The International Atomic Energy Agency said it plans to keep experts on hand as a permanent presence at the Zaporizhzhia nuclear power plant. The facility is controlled by the Russian military.
IAEA Director General Rafael Grossi made the announcement at a press conference in Vienna after returning from a visit to the factory.
He said he left six inspectors on site to assess the damage. He says two of them will ensure a “permanent presence”.
Ukraine’s nuclear energy company said the IAEA would struggle to make an “impartial assessment”. He said the team was not allowed to enter the crisis center, where Russian troops are stationed.
The effectiveness of any surveillance at the factory is in doubt, as fighting continues nearby.
Meanwhile, the new school year in Ukraine is underway.
In-person classes have resumed at some schools, which are facing many changes and challenges.
In the town of Bucha, near Kyiv, many civilians were found dead at the start of the conflict. Children feel anxious and traumatized.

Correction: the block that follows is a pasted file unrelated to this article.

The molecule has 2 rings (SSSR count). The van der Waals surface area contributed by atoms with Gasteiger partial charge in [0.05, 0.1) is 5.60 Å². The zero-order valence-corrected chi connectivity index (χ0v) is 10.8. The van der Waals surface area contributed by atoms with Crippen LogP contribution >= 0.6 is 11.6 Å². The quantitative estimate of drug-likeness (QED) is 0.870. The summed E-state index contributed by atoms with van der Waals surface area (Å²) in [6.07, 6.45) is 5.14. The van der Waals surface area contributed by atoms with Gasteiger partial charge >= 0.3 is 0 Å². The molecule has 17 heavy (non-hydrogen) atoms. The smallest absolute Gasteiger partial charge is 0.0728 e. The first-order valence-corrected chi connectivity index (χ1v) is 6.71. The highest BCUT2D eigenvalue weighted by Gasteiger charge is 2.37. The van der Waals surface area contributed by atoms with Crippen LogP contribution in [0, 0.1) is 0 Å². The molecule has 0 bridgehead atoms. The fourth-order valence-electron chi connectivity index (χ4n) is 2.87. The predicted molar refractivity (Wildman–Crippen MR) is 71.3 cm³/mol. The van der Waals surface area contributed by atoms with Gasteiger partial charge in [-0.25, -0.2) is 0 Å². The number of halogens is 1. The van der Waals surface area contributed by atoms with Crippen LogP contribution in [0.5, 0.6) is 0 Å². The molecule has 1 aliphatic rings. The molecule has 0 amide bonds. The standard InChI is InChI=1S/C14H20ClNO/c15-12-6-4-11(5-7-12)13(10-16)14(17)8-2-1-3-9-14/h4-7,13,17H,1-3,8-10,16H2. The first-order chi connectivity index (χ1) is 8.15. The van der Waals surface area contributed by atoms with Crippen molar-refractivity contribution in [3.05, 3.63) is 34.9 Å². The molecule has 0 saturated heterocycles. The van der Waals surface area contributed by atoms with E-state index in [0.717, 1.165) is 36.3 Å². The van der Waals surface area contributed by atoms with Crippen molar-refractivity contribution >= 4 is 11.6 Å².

According to a doctor, “more and more children are suffering from stress. It is better to keep children away from such an environment to help them get better”.
The southern region of Kherson is largely controlled by Russian forces. Schoolchildren wave Russian flags.
A member of the pro-Russian group said: “Ukrainian leaders are trying to rewrite their history and teach it to children.”
There was an official announcement that Russian soldiers would remove all books from school libraries on the history and military of Ukraine. They will distribute textbooks on Russian language and history instead.
A school principal says he was told to provide a Russian-style education, but resisted.
In late August, Ukraine launched an offensive to retake areas under Russian control around Kherson.